Once few and far between, remasters have now become a staple of modern gaming. Taking classics from a bygone era and sprucing them up in HD was a no-brainer but it didn’t take long for the floodgates to open. It always makes us chuckle a bit when we hear of game being remastered that we had no idea existed in the first place.
That said, there are still plenty of classics out there in much need of a re-release and, as 2017 has shown us, these remasters can often outshine the latest and greatest the gaming industry has to offer.
PlayStation fans have had no shortage of quality remasters in 2017. Standing deservedly above the rest, however, is the long-awaited return of Crash Bandicoot. Mascots don’t get any more iconic than Crash and developer Vicarious Visions really pulled this one out of the bag, rebuilding not one but three sensational 3D platformers for a new generation.
We were quickly reminded just how brutal these games could be, especially when revisiting The High Road for the first time in many, many years. Not every aspect of the Crash trilogy aged particularly well though, as a remaster, fans couldn’t have asked for more.
Yakuza Kiwami – Runner Up
2017 has been one heck of a year for the Yakuza series in the West, and it finally feels like it’s getting the recognition it deserves outside of Japan. The year started with the Yakuza 0 prequel, and it made sense that the remake of the original game, called Yakuza Kiwami, would follow in August.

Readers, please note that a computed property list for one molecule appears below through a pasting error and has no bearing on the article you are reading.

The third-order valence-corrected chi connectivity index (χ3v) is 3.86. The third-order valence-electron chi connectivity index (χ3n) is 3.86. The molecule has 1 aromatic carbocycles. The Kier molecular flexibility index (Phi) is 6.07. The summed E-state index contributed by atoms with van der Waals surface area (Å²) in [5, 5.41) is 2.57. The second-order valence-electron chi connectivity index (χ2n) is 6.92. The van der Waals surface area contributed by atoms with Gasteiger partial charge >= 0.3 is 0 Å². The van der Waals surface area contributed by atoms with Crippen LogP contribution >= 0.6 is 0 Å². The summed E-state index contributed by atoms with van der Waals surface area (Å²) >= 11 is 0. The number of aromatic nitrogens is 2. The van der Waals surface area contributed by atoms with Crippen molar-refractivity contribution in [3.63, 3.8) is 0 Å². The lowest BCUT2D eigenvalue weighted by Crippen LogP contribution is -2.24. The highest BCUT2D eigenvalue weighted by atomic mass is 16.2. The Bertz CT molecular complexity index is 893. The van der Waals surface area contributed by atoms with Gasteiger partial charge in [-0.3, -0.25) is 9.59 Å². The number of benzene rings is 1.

Sega gave it an extensive makeover, not only improving the graphics, but also adding some additional content to resolve certain plot points in the story, as well as tie the game more closely to Yakuza 0 with its gameplay and with the Majima Everywhere system.
WipEout Omega Collection – Runner Up
The WipEout Omega Collection was, at first glance, all set to be the least ambitious of all this generation’s raft of remasters. Drawing together the PS Vita’s WipEout 2048, as well as the PS3’s WipEout HD – itself a remaster of the PSP’s WipEout Pulse and Pure – it all felt as though this was going to be far too familiar; a bunch of old handheld games, even after a bit of extra spit and polish to take advantage of Sony’s new PlayStation 4 Pro.
Put simply, it wasn’t. Getting WipEout 2048 on console instead of being trapped on a 5″ screen is great, and the jump to 4K is fantastic across the board. While some games haven’t really benefitted in any perceptible way from the Pro’s increased processing power, the Omega Collection is one to hammer home the relevance of the burgeoning Ultra HD format. Sure, it’s least partly to do with the quality of Studio Liverpool’s visual design, and as a remastered racing game, it’s not likely to have stretched the Pro to its absolute limits, but there’s no doubt that it looks utterly amazing, especially in break-neck motion.
This is of course, all on top of some of the best futuristic racing to have been committed to code, with none of the series’ enthralling handling or action-packed modes lost in the transition. Perhaps though, for long-time fans, it’s the fact that the Omega Collection is Studio Liverpool’s ultimate send-off, and this lovingly put together restrospective of three of their finest pieces of work show’s us just what a loss the studio’s closure was.
How about you? Are you sick and tired of the seemingly endless supply of remakes and remasters? Or have you found yourself hooked on a classic game that’s been spruced up for the modern generation?